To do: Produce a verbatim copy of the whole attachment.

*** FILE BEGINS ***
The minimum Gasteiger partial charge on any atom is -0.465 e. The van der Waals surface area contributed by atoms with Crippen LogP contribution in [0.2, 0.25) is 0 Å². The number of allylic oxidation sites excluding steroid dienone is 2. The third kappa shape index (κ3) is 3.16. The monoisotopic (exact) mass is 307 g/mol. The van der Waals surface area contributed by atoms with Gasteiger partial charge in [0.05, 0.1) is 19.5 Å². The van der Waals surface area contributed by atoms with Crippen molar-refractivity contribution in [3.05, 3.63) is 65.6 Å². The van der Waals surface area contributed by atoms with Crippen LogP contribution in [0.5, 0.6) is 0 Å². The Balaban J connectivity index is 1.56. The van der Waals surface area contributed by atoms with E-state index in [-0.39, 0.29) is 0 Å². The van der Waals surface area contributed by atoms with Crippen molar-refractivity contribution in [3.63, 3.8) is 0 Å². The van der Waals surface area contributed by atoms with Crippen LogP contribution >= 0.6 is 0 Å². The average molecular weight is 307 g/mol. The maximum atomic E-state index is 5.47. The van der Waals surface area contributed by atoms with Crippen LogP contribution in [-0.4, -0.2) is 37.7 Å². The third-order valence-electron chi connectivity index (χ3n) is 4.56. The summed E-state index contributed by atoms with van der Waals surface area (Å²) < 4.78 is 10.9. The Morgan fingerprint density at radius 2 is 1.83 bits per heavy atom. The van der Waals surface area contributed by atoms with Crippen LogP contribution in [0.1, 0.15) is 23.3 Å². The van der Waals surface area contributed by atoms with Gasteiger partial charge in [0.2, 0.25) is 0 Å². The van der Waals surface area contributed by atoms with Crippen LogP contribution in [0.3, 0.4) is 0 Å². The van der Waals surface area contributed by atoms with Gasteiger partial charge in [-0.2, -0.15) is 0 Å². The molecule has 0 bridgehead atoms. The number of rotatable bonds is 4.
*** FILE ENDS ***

The minimum Gasteiger partial charge on any atom is -0.465 e. The van der Waals surface area contributed by atoms with Crippen LogP contribution in [0.2, 0.25) is 0 Å². The number of allylic oxidation sites excluding steroid dienone is 2. The third kappa shape index (κ3) is 3.16. The monoisotopic (exact) mass is 307 g/mol. The van der Waals surface area contributed by atoms with Gasteiger partial charge in [0.05, 0.1) is 19.5 Å². The van der Waals surface area contributed by atoms with Crippen molar-refractivity contribution in [3.05, 3.63) is 65.6 Å². The van der Waals surface area contributed by atoms with Crippen LogP contribution in [0.5, 0.6) is 0 Å². The Balaban J connectivity index is 1.56. The van der Waals surface area contributed by atoms with E-state index in [-0.39, 0.29) is 0 Å². The van der Waals surface area contributed by atoms with Crippen molar-refractivity contribution in [3.63, 3.8) is 0 Å². The van der Waals surface area contributed by atoms with Crippen LogP contribution >= 0.6 is 0 Å². The average molecular weight is 307 g/mol. The maximum atomic E-state index is 5.47. The van der Waals surface area contributed by atoms with Crippen LogP contribution in [-0.4, -0.2) is 37.7 Å². The third-order valence-electron chi connectivity index (χ3n) is 4.56. The summed E-state index contributed by atoms with van der Waals surface area (Å²) < 4.78 is 10.9. The Morgan fingerprint density at radius 2 is 1.83 bits per heavy atom. The van der Waals surface area contributed by atoms with Crippen LogP contribution in [0.1, 0.15) is 23.3 Å². The van der Waals surface area contributed by atoms with Gasteiger partial charge in [0.2, 0.25) is 0 Å². The van der Waals surface area contributed by atoms with Crippen LogP contribution in [0.3, 0.4) is 0 Å². The van der Waals surface area contributed by atoms with Gasteiger partial charge in [-0.2, -0.15) is 0 Å². The molecule has 0 bridgehead atoms. The number of rotatable bonds is 4.